Every place where I travel in Africa and Asia I hear stories about the dramatic loss of wildlife and the destruction of ecosystems and habitats. Most recently, while attending the third high-level Conference on Illegal Wildlife Trade in Hanoi that was attended by heads of states and delegates from 54 countries and international organizations, the World Bank’s Vietnam Country Director Ousmane Dione shared his own personal story on the disappearance of wildlife.
In Ousmane’s home country of Senegal, the lion is a national symbol, displayed on the coat of arms, the President’s exclusive seal, and is even the namesake of the national soccer team: The Lions. However, in the past 20 years, 80% of the lions in West Africa have been lost and in Senegal a mere 16 lions remain relegated to the Niokolo Koba National Park where their prey is diminishing as a result of the bush meat trade and competing resources with grazing livestock. Ousmane fears his children will never see a lion in their native country.
The scale of illegal wildlife trade (IWT) is massive and the loss of species including tigers, elephants, rhinos and others is widespread. IWT is a multi-billion dollar industry that has, in addition to habitat loss, caused a decline of 58% of mammals, birds and reptile populations between 1970 and 2012 according to the World Wildlife Fund’s Living Planet Report.
Vietnam, with one of the highest proportions of threatened species in the world, is especially suffering the consequences: of 3,990 species assessed by the International Union for Conservation of Nature (IUCN, 2012), 512 species (13%) are threatened with extinction. Vietnam is also one of the countries in Asia with high consumer demand for wildlife products. By hosting this conference, the Government of Vietnam demonstrated its commitment to play a leading role in fighting wildlife crime and reducing demand for wildlife products – topics that were at the forefront of the conference.
Demand for wildlife and wildlife products are increasing dramatically, yet, the interventions to reduce demand remain inadequate. The first-ever review of international donor funding for combatting illegal wildlife trade in Africa and Asia, just published by the World Bank-led and Global Environment Facility (GEF)-funded Global Wildlife Program (GWP), showed that international investments to combat IWT totaled over $1.3 billion dollars since 2010.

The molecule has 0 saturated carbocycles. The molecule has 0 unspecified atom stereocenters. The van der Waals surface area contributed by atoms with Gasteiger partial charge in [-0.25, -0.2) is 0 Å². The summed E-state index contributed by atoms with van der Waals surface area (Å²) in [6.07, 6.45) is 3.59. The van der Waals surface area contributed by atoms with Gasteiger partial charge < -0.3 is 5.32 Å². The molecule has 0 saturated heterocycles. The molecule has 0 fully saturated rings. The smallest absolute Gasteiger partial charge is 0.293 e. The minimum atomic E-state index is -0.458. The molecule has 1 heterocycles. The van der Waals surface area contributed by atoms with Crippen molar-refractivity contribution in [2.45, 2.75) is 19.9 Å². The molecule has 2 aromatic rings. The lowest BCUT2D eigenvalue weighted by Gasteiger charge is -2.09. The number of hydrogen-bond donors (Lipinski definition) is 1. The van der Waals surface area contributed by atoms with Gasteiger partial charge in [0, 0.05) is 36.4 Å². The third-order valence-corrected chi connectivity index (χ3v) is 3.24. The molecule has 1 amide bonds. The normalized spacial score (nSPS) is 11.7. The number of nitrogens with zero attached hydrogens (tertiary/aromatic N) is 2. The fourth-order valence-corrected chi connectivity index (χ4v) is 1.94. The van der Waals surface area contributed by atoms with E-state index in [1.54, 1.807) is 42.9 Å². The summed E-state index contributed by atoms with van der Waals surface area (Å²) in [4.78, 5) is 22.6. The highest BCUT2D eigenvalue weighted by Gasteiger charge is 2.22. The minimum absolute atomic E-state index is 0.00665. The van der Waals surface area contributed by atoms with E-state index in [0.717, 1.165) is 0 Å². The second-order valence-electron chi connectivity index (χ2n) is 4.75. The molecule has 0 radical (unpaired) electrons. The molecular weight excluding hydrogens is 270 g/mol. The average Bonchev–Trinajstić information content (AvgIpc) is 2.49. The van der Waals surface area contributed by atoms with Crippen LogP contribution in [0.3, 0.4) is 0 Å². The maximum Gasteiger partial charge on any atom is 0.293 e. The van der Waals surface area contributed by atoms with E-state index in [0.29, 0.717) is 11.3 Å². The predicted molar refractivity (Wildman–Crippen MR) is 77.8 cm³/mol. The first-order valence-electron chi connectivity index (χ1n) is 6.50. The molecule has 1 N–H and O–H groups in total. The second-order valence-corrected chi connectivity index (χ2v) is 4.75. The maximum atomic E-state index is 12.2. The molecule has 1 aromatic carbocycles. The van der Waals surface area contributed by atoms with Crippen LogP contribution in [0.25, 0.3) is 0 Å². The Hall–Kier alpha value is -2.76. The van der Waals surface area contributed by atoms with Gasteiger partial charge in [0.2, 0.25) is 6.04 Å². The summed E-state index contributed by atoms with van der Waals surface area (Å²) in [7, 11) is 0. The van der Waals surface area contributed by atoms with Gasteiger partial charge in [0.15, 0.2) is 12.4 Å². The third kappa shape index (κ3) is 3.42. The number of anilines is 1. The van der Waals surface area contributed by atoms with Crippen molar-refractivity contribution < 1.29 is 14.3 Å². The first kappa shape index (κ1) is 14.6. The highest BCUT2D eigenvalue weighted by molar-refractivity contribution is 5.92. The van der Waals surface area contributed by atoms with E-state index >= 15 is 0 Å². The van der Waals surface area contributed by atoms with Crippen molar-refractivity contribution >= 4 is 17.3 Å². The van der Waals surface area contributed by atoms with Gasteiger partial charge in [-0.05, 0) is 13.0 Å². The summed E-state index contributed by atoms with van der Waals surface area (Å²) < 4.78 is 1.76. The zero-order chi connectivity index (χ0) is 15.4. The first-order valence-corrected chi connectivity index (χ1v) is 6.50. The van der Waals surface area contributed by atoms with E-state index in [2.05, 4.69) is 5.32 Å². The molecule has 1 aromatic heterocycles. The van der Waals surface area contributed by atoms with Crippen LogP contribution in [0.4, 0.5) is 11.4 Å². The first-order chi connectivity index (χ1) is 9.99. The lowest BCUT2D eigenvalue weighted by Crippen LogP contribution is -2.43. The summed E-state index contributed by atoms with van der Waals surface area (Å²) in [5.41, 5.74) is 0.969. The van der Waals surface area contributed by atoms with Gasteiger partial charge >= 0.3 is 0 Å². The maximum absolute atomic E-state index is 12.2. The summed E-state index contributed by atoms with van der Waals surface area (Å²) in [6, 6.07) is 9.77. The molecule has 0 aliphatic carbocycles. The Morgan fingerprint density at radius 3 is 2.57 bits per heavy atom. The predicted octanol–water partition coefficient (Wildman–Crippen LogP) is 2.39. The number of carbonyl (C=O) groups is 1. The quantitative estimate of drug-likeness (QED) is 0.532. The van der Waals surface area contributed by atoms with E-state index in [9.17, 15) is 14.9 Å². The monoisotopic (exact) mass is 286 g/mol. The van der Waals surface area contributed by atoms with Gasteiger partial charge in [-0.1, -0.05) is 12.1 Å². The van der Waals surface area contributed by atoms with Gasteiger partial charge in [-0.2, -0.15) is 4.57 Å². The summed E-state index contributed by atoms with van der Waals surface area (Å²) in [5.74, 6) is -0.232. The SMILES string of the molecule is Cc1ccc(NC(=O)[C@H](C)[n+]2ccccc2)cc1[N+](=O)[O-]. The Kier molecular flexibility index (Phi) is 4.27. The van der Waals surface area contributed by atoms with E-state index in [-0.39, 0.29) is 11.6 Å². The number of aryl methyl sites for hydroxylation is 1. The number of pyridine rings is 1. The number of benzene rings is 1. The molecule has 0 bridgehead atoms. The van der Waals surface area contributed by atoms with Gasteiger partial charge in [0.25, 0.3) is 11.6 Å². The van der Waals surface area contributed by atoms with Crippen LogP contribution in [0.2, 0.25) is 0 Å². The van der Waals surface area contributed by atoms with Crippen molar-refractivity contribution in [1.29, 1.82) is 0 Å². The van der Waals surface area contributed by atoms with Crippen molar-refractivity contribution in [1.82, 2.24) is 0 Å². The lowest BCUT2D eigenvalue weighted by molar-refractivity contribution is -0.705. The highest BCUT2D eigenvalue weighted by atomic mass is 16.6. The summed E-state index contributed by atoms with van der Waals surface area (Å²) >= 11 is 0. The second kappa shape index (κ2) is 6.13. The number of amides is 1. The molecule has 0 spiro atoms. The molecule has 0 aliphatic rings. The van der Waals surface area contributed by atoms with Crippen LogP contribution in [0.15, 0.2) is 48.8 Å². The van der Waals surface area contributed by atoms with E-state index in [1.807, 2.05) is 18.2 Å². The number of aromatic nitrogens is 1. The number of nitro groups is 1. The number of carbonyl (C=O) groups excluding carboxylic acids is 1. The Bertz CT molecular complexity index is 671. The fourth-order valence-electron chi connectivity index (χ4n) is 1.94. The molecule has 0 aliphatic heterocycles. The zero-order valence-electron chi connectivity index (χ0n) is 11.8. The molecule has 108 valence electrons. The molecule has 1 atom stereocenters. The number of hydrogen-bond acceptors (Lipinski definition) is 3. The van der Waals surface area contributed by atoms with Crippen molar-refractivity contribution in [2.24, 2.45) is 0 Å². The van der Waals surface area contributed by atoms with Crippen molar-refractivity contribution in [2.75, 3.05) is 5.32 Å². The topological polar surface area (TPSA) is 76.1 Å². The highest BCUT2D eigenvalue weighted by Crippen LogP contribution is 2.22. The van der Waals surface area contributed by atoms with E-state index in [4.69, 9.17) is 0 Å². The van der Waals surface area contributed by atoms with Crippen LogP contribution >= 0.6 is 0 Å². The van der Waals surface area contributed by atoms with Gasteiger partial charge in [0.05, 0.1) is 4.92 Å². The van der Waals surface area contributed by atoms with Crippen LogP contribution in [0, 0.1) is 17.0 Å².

However, demand-reduction activities amounted to just 5% of the overall investments. This is a cause of concern, but given the amount of attention to this issue at the Hanoi conference I believe people are realizing demand-reduction must be a core component of reducing wildlife crime.
Ahead of the conference, as manager of the Global Wildlife Program, I worked with Vietnam’s Ministry of Natural Resources and Environment and the World Bank Vietnam office to prepare a $3 million project that would strengthen the policy and regulatory framework to reduce IWT and support interventions to reduce wildlife consumer demand. This is one of the GWP’s 20 projects to reduce IWT across 19 countries in Asia and Africa.
Through the discussions, I saw firsthand the challenges that governments and local organizations face in dealing with this complex issue. Vietnam is not only a destination of wildlife products sourced from other countries, but it is also a transit point of the IWT supply chain. Proposed interventions need to fundamentally change consumer behavior while simultaneously disrupting the international wildlife trafficking routes.
The rising demand for illegal wildlife products is driven by a bourgeoning affluent population in the rapidly growing economies of Asia and South East Asia. Some wildlife products such as ivory and rhino horn are prized commodities and reap huge profits for criminal organizations, which drives the illegal wildlife trade and pushes charismatic species towards extinction. According to the United Nations Office on Drugs and Crime’s (UNODC) World Wildlife Crime Report, more ivory has been seized worldwide in recent years than cocaine – as evident by a surge in elephant poaching that began approximately a decade ago and contributes to the slaughter of tens of thousands of elephants per year.
Total weight of large-scale (>500kg) ivory seizures recorded by the Elephant Trade Information System (ETIS) versus global cocaine seizures
At the GWP, we are ready to address all fronts of the wildlife crisis. Countries within the GWP that are source countries have adopted interventions that reduce poaching at the site level, which include protected area management, community engagement, and landscape management. Transit countries on the front lines of combatting wildlife crime are focusing on strengthening legal, judicial and enforcement operations; and consumer countries are focusing on awareness-raising and behavior-change campaigns.
We can capitalize on the great work of many of the GWP’s partners: WildAid, TRAFFIC, World Wildlife Fund (WWF), Wildlife Conservation Society (WCS), the International Union for the Conservation of Nature (IUCN), and the UN Wild for Life campaign, which are working across sectors with national partners to influence behavior change and reduce demand. WildAid in particular is focusing exclusively on reducing demand using powerful public service announcements and short documentaries featuring well-known “ambassadors” that reach hundreds of millions of people each year in China alone spreading the message: when the buying stops, the killing can too. Surveys show their campaigns are having an impact on awareness, attitudes and behaviors, yet much more work remains to stem the crisis.
I have no doubt that by working together and using the power of media and the strength of the people we can change the trajectory of the current wildlife crisis.